By Matt Sheedy
In her book Regulating Aversion, Wendy Brown argues,
[T]olerance discourse reduces conflict to an inherent friction among identities and makes religious, ethnic, or cultural difference itself an inherent site of conflict, one that calls for and is attenuated by the practice of tolerance. (15)
Among other things, this statement is meant to highlight how contemporary tolerance discourse within the United States, especially the call for tolerance amongst people or groups that are seen to be different, works as a political discourse with significant consequences. More specifically, Brown argues, it tends to depoliticize social conflict by framing it as either a personal ethic for individuals to follow or as a “religious” or “cultural” tendency (e.g., Jews are more tolerant than Muslims).
Watching a clip from the Daily Show with Jon Stewart last week, live from the Democratic National Convention in Charlotte, I came across a good example of this type of discourse at work. In a series of ironic interviews with participants at the DNC meant to illustrate tolerance as a basic tenant of the Democratic Party, the inclusion of gays, Latinos, blacks, women, and the poor were all highlighted. When respondents were asked who should not be tolerated the tone turned decisively hostile, with responses ranging from, “A bunch of gun-tottin’ hillbilly tea-baggers,” “Whack-job Evangelicals,” along with remarks like, “These Christian Evangelicals don’t get it because I don’t think they’ve actually read the Bible,” and “We even invite the redneck freaks in.”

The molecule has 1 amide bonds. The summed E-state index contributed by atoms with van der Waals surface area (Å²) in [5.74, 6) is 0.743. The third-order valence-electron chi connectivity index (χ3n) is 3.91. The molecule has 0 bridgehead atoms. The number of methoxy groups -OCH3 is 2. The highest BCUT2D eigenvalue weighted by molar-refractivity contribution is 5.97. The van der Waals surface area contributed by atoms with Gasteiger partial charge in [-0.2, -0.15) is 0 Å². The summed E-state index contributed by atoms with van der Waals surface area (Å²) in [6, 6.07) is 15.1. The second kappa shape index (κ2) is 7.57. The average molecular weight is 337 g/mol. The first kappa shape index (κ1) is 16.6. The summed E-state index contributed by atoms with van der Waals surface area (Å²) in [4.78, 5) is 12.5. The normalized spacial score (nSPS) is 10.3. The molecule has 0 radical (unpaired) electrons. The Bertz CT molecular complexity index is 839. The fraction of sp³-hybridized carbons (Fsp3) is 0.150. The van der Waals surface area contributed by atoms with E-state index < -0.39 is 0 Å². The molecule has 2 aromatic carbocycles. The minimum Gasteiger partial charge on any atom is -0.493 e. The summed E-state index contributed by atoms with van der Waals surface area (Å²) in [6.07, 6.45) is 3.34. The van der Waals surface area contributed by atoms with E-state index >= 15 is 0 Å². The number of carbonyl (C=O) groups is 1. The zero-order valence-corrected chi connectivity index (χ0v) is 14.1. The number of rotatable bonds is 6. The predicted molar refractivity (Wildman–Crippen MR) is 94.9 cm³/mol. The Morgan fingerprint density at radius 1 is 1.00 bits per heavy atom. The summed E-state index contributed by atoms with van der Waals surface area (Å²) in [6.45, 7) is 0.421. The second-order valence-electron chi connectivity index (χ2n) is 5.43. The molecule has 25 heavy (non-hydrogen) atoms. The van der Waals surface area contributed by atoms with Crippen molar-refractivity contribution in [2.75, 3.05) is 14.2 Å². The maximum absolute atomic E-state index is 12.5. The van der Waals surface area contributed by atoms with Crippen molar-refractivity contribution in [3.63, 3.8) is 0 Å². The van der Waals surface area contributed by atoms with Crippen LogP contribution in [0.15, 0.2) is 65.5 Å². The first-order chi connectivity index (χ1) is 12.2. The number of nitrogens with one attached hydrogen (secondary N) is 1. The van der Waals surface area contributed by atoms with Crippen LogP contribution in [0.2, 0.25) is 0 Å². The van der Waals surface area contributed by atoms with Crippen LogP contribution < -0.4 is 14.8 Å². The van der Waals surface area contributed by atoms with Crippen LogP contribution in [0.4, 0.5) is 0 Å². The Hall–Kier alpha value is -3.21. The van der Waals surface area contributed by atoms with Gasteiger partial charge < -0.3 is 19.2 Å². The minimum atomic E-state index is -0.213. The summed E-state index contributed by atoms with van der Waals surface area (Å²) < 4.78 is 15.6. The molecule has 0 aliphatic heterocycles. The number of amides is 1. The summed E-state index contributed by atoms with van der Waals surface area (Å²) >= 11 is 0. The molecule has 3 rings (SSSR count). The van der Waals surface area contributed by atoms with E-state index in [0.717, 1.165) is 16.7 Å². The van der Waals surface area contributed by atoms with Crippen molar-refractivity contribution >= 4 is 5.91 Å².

While I do not want to suggest that these sentiments are representative of all Democrats nor imply that all tolerance-talk is the same (i.e., some versions are better than others, more nuanced, etc.), this segment serves as a good illustration of how tolerance as a discourse most often obscures the social production of things like religious, ethnic and sexual identity and thereby naturalizes them as things one must accept for the good of all. My point here is not that these respondents need to learn to become more inclusive, as the clip seems to imply, but rather that such discourses, whether they appear in the political realm or in the academy, tell us very little about complex and historically-situated beings (e.g, as privileged, marginalized, etc.) and instead rely on edifying stories that often reinforce our own prejudices and preferred ways of seeing things, despite professed intentions to the contrary.
* For those living in Canada, the clip can be found here.